[gnso-dow123] Re: [council] Regarding Letter from American Intellectual Property Law Association
ross at tucows.com
Thu Jun 22 15:15:30 UTC 2006
Anthony Harris wrote:
> The core business of operators can hardly revolve around what happens
> to WHOIS, no one ever stated that. WHOIS information is but one
> useful resource that we see no need to hide or do away with it. It is
> comforting to see that you are vigilant over our website and it's contents.
> There is work in progress going on there.
The "we" you speak of and the "work in progress" are directly related. I
tried to go to your website to confirm whether or not any of the hosting
companies and ISPs I work with are listed in your membership. Instead, I
found a list of members containing dead people, defunct organizations
and an admonishment that the ISPCP website was offline. If this is the
"we" that you speak of, I'm not sure that there's much more conversation
to be had.
> OK they are entitled to have a different viewpoint, and so?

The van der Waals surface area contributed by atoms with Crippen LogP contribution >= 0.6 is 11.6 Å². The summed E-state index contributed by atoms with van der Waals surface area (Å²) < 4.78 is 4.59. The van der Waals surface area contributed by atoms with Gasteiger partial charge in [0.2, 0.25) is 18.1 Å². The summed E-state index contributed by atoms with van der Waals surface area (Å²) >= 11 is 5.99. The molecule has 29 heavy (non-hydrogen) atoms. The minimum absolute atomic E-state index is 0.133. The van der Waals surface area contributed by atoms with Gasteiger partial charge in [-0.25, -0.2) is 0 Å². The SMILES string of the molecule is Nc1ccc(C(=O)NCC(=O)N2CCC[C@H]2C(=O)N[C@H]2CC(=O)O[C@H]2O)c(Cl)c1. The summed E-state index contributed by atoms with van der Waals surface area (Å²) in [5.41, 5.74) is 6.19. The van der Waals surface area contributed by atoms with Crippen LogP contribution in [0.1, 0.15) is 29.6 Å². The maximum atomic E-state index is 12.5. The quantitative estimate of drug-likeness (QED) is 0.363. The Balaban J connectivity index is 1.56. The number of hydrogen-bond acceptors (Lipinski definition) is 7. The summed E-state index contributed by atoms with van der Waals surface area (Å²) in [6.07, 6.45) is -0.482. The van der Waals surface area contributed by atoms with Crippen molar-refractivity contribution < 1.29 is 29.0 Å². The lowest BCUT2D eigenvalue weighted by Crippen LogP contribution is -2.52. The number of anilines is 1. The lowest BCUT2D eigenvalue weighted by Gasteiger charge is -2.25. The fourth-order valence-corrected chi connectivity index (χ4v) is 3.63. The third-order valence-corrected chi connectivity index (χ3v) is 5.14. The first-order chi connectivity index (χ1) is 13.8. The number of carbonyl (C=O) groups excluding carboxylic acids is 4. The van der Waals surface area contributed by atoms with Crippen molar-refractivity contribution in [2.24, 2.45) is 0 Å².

...and so, you mentioned that you have yet to meet an operator whose
interests are served by formulation 1. I mentioned that I knew many of
them and would be happy to make an introduction if you thought it would
be helpful. My offer still stands.
> This is a complete misrepresentation of fact. The ISPCP never refused
> to consider alternatives to unfettered access to WHOIS data. The
> subject of tiered access began to be discussed quite some time ago in
> the TF (possibly you were not around at that time), and was put aside
> for later work, we did not oppose tiered access as a concept.